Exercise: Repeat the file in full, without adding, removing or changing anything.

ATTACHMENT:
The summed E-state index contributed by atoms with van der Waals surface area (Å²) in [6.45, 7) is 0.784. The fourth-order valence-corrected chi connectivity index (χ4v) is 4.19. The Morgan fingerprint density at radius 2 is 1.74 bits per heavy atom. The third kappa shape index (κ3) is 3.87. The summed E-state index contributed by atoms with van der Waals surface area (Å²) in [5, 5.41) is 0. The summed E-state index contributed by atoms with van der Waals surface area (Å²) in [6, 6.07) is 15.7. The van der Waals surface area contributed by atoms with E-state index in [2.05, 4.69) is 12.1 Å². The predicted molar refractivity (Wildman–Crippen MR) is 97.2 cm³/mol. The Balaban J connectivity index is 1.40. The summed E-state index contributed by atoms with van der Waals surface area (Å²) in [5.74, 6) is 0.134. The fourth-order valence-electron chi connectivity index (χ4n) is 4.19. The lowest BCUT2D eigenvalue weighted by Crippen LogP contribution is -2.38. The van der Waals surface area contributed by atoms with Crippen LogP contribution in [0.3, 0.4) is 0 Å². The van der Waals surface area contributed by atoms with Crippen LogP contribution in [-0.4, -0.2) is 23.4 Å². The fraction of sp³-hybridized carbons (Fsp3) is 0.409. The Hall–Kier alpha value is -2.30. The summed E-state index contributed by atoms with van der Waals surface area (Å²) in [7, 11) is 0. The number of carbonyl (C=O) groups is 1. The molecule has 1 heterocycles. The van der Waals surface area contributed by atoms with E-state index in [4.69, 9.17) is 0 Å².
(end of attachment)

The summed E-state index contributed by atoms with van der Waals surface area (Å²) in [6.45, 7) is 0.784. The fourth-order valence-corrected chi connectivity index (χ4v) is 4.19. The Morgan fingerprint density at radius 2 is 1.74 bits per heavy atom. The third kappa shape index (κ3) is 3.87. The summed E-state index contributed by atoms with van der Waals surface area (Å²) in [5, 5.41) is 0. The summed E-state index contributed by atoms with van der Waals surface area (Å²) in [6, 6.07) is 15.7. The van der Waals surface area contributed by atoms with E-state index in [2.05, 4.69) is 12.1 Å². The predicted molar refractivity (Wildman–Crippen MR) is 97.2 cm³/mol. The Balaban J connectivity index is 1.40. The summed E-state index contributed by atoms with van der Waals surface area (Å²) in [5.74, 6) is 0.134. The fourth-order valence-electron chi connectivity index (χ4n) is 4.19. The lowest BCUT2D eigenvalue weighted by Crippen LogP contribution is -2.38. The van der Waals surface area contributed by atoms with Crippen LogP contribution in [0.3, 0.4) is 0 Å². The van der Waals surface area contributed by atoms with Crippen LogP contribution in [-0.4, -0.2) is 23.4 Å². The fraction of sp³-hybridized carbons (Fsp3) is 0.409. The Hall–Kier alpha value is -2.30. The summed E-state index contributed by atoms with van der Waals surface area (Å²) in [7, 11) is 0. The number of carbonyl (C=O) groups is 1. The molecule has 1 heterocycles. The van der Waals surface area contributed by atoms with E-state index in [4.69, 9.17) is 0 Å².